Fort Stevens was part of the extensive fortifications built around Washington, DC during the American Civil War. Ft. Stevens came under direct Confederate attack by troops led by General Jubal Early in the Battle of Fort Stevens on July 11-12, 1864.
A popular but unconfirmed account of the battle's second day has Captain Oliver Wendell Holmes Jr. angrily telling a tall, careless civilian to take cover and stay away from the firing zone, not knowing the man to be President Abraham Lincoln.
Fort Stevens in The Guns of the South
Fort Stevens' guns fought fiercely against the Confederate invasion of Washington City, but it was all in vain. A Confederate shell hit the powder magazine, destroying the fort in a massive explosion, which turned night to noon and made as much noise as a thousand Fourth of July ceremonies packed into one.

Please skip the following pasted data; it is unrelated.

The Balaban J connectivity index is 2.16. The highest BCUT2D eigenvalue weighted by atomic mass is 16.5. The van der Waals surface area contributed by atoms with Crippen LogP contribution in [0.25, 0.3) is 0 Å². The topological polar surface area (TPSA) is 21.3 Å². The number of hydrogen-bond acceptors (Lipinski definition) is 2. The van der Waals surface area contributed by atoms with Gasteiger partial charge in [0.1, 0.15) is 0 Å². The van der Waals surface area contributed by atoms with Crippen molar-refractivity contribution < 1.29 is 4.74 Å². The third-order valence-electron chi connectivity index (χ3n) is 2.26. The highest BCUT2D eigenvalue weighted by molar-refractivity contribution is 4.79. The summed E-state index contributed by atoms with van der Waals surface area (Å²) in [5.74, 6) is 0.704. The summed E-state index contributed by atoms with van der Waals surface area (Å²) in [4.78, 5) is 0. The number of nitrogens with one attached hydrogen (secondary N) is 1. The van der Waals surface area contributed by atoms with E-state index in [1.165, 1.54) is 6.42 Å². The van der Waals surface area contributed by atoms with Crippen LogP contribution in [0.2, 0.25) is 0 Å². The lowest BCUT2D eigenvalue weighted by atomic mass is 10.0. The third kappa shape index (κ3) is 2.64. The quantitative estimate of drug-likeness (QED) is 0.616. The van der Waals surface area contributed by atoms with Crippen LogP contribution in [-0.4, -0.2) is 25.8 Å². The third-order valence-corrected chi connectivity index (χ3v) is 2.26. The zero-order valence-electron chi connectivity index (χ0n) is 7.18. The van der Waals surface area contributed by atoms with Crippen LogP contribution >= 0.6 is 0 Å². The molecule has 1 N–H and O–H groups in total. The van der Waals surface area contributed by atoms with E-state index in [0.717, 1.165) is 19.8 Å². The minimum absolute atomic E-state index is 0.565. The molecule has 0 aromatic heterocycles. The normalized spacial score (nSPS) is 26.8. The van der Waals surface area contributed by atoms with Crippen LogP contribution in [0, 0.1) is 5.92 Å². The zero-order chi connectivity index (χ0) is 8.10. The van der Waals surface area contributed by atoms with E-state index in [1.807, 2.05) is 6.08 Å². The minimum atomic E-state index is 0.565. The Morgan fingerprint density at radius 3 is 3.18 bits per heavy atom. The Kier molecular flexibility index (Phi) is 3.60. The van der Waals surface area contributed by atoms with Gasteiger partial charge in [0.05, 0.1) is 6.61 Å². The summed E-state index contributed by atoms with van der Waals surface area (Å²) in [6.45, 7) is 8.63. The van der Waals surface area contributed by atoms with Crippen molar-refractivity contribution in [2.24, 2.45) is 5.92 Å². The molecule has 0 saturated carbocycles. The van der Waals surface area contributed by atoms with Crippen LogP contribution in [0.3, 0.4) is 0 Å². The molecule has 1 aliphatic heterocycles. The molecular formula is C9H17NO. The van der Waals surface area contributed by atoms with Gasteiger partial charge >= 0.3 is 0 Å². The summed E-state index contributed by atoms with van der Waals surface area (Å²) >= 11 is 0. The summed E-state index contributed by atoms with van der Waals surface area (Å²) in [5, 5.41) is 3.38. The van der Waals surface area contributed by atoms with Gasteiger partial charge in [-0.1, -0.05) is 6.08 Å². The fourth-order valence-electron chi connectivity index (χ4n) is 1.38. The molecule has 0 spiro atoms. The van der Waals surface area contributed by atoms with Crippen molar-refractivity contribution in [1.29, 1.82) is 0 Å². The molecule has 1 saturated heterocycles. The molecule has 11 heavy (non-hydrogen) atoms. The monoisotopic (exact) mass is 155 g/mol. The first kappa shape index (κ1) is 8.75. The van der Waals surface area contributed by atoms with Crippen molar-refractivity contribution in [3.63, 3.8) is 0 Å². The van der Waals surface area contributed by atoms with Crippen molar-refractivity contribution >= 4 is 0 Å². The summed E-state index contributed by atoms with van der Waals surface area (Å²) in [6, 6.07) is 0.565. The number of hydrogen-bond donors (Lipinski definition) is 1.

Fort Stevens in "Must and Shall"
On July 12, 1864, President Abraham Lincoln rode out to Fort Stevens to observe Confederate General Jubal Early's attack, and was briefly under enemy fire before he was brusquely ordered to take cover by General Horatio Wright. Lincoln ignored Wright's order until U.S. Army Captain Oliver Wendell Holmes, Jr. called for Lincoln to get down. This advice was in vain; as Lincoln headed for a ladder, a sharpshooter's bullet hit him in the head and killed him instantly.
- The Guns of the South, p. 172-176.